Disgrace | Study Guide

J.M. Coetzee

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Course Hero, "Disgrace Study Guide," March 15, 2019, accessed August 8, 2020, https://www.coursehero.com/lit/Disgrace/.

Disgrace | Chapter 23 | Summary

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Summary

David Lurie returns from walking Katy the bulldog to find Pollux looking in Lucy's window. He strikes the boy from behind, calling him "swine," and the dog attacks. Lucy appears, ending the attack, and as she tries to take the boy to clean his wound, her robe slips open to show her breasts. Both David and the boy stare, and David becomes full of rage. Pollux runs away and repeats his threat to kill them all. David condemns the boy, and Lucy calls him "a disturbed child." She says all was peaceful before David's return, and she "will make any sacrifice, for the sake of peace." David says he will leave.

David feels deep shame for his actions, but Pollux brings up an uncontrollable rage in him. He knows he "must listen to Teresa," who is "the last one left who can save him."

David goes to see Bev Shaw at the clinic. She suggests that Lucy will be okay with Petrus and that perhaps David should stop trying to control her. He says he will rent a room and that he will help her in the clinic.

David buys a truck, intending to resume transporting the dead dogs, and he rents a room in a house. He begins spending all his time in the clinic. He sets up a makeshift area for himself behind it, which is his true home. He is waiting for the birth of Lucy's child. One day, he finds three little boys staring at him as he is working on the opera and sees how crazy he must look through their eyes.

Analysis

David and Pollux are actually very similar. The name Pollux is a twin's name, with origins in Greek mythology and the twin brothers Castor and Pollux. David is a twin to Pollux, whom he hates. He thinks he is unloading honorable vengeance on the boy for raping Lucy and then staring at her through the window, but these are things David does himself. David raped Melanie, and when Lucy's robe falls open, he stares at her breasts along with Pollux. David also returned as a voyeur to his victim, Melanie, watching her in the play.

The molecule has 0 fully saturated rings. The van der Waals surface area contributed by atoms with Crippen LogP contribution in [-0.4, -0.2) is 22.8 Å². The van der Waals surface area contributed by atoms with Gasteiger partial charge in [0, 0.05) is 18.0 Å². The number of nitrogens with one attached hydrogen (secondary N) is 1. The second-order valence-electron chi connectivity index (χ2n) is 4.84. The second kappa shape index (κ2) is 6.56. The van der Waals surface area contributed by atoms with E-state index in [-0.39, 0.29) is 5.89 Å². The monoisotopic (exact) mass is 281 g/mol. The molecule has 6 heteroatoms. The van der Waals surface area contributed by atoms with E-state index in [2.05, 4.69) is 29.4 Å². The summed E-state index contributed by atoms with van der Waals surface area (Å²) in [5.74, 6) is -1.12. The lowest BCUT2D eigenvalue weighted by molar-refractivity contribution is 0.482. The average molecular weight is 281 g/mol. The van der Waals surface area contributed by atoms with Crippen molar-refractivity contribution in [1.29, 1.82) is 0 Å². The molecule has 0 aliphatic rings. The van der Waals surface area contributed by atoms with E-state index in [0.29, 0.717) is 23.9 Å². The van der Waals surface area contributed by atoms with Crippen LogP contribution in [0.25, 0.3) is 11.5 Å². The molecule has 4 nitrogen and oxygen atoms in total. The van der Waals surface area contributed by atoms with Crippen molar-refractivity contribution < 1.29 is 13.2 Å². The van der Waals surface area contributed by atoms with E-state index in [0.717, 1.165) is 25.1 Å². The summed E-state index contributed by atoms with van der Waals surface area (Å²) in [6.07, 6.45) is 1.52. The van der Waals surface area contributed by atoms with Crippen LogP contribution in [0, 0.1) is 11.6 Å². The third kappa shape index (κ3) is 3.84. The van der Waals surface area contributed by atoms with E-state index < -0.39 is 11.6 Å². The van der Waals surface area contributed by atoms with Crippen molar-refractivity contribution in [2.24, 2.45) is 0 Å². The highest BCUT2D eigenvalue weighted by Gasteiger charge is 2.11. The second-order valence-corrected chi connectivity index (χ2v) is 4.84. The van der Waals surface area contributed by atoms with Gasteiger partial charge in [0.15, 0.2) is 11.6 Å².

The sources of David's rage are many. One is his racist attitude. Other causes are his pathological need to control and his fundamental inability to see things—other people, himself—as they really are. His life and his family tree are being brought into permanent association with the "Others," the race that David, a white man formed in apartheid-era South Africa, despises—and he can do nothing to stop this.

Lucy cannot send Pollux away, but she can make it clear to David that he needs to leave. He leaves the farm, indignant, telling himself he is a defender of honor with an important artistic task ahead of him. Everyone else has rejected him. Even Bev Shaw seems to have realized that David is absurdly and dangerously self-centered and delusional. David, however, calls the trouble with Lucy "nothing" and blames Petrus's people for the conflict.

David's prejudice already blinds him to facts. He now completely shuts his eyes to the world, immersing himself in his imaginary Teresa Guiccioli and the momentous artistic task he has set himself. To do this great work, he constructs a nest of trash behind the veterinary clinic and takes up residence there. Rosalind's prediction has come true. David really is a sad old man, delusional and racist, who pokes around in rubbish. Everything about this image of David suggests that he is the rotten fruit, already fallen and soon to be gone, of the old South Africa.

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